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Renal transplantation in children and adolescents: the 1992 Annual Report of the North American Pediatric Renal Transplant Cooperative Study


From January 1987 to January 1992 the North American pediatric Renal Transplant Cooperative Study registered and followed 2,037 children and adolescents 17 years of age or less who received 2, 197 renal transplants at 75 participating centers in the United States and Canada. The cumulative experience over 5 years of data collection demonstrated trends in renal transplantation practice for pediatric patients. The percentage of live donor organ recipients receiving donor-specific blood transfusions decreased from 40% in 1987 to less than 12% in 1991; random blood transfusions also were used less frequently during the most recent 2 years of the study. Immunosuppressive therapy on posttransplant day 0 or 1 with polyclonal and monoclonal antilymphocyte agents was used in over 40% of transplants. There was also a notable preference for the combined use of prednisone, azathioprine and cyclosporine as maintenance immunosuppression. The percentage of live donor source graft recipients receiving cyclosporine increased from 78% in 1987 to 90% in the most recent year, and considered together, nearly 90% of live donor and cadaver organ recipients received cyclosporine. The observed graft survival probabilities for live donor grafts were 88%, 83%, 81% and 76% at years 1–4 post transplantation, respectively. The 1st through 4th year graft survival probabilities for cadaver grafts were 74%, 68%, 63% and 58%, respectively. The five most common causes of pediatric end-stage renal disease have remained as: hypoplastic-dysplastic kidney, obstructive uropathy, focal segmental glomerulosclerosis, reflux nephropathy and systemic immunological diseases throughout the 5 years of this study. There has been a decrease in children 2 years of age or less undergoing transplant surgery. On average, 50% of graft failures were due to the various forms of rejection. Vascular thrombosis (14%) and recurrence of primary renal disease (7%) were the next most frequently encountered causes of graft failure. Poor linear growth was identified as a problem affecting the majority of children both before and after transplantation. Post transplant linear growth was best among recipients less than 6 years of age at transplantation and recipients of all ages who received alternate-day prednisone. A total of 16 malignancies were reported during the 5 years of study. A total of 105 deaths were reported, with infection (41%) the most common primary cause of death. The 2-year patient survival probabilities were 95.5% and 93% for recipients of live donor and cadaver grafts, respectively.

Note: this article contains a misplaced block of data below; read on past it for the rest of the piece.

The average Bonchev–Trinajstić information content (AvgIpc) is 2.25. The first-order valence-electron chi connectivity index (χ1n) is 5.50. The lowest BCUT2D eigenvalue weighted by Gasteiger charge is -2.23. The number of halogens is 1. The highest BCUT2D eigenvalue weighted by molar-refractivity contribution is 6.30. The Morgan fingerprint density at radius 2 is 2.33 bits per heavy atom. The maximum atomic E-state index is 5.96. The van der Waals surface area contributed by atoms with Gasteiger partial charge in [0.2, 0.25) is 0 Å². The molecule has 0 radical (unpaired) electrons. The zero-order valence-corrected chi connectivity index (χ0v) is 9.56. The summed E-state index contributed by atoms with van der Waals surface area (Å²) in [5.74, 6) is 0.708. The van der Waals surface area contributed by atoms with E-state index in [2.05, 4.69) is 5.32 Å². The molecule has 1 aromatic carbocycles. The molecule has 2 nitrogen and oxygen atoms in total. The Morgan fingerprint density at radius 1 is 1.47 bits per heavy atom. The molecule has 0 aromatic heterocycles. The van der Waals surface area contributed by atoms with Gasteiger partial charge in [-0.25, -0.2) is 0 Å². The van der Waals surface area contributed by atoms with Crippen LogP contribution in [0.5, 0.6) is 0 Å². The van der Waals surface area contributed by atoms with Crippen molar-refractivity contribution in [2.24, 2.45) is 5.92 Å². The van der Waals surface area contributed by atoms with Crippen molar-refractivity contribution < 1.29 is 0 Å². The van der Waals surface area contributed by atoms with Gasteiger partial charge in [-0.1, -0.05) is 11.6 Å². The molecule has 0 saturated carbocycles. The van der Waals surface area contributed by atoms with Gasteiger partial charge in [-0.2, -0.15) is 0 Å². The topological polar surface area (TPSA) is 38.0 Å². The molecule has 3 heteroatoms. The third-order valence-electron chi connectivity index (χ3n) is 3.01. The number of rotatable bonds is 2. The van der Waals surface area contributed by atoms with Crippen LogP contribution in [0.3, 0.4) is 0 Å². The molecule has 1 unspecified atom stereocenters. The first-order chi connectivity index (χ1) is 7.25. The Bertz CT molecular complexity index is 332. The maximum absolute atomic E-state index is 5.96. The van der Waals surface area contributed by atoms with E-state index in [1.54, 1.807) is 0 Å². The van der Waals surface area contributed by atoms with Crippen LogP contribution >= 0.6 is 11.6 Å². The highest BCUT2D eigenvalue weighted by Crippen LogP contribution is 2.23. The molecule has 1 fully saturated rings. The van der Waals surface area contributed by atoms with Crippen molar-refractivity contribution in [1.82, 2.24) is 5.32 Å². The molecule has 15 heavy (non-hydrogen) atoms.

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Center City Investigator

Akron Children's Hospital Akron Ian Dresner, M. D.

All Children's Hospital St. Petersburg James Prebis, M. D.

Arkansas Children's Hospital Little Rock Eileen Ellis, M. D.

BC Children's Hospital Vancouver David S. Lirenman, M. D.

Bowman Gray School of Medicine Winston-Salem William B. Lorentz, M. D.

Cardinal Glennon Hospital St. Louis Ellen Wood, M. D.

Children's Hospital Medical Center Cincinnati Paul T. McEnery, M. D.

Children's Hospital National Medical Center Washington Edward J. Ruley, M. D.

Children's Hospital of LA Los Angeles Paul S. Kurtin, M. D.

Children's Hospital of Michigan Detroit Alan B. Gruskin, M. D.

Children's Hospital of Pittsburgh Pittsburgh Demetrius Ellis, M. D.

Children's Hospital of Wisconsin Milwaukee Heinz E. Leichter, M. D.

Children's Hospital Boston William E. Harmon, M. D.

Children's Hospital Columbus Mark I. Menster, M. D.

Children's Hospital Denver Gary M. Lum, M. D.

Children's Kidney Center Buffalo Leonard Feld, M. D.

Children's Medical Center Dallas Steven R. Alexander, M. D.

Children's Memorial Hospital Chicago Richard Cohn, M. D.

Children's Renal Center Galveston Luther B. Travis, M. D.

Cleveland Clinic Foundation Cleveland Ben Brouhard, M. D.

Columbia Presbyterian Medical Center New York Martin A. Nash, M. D.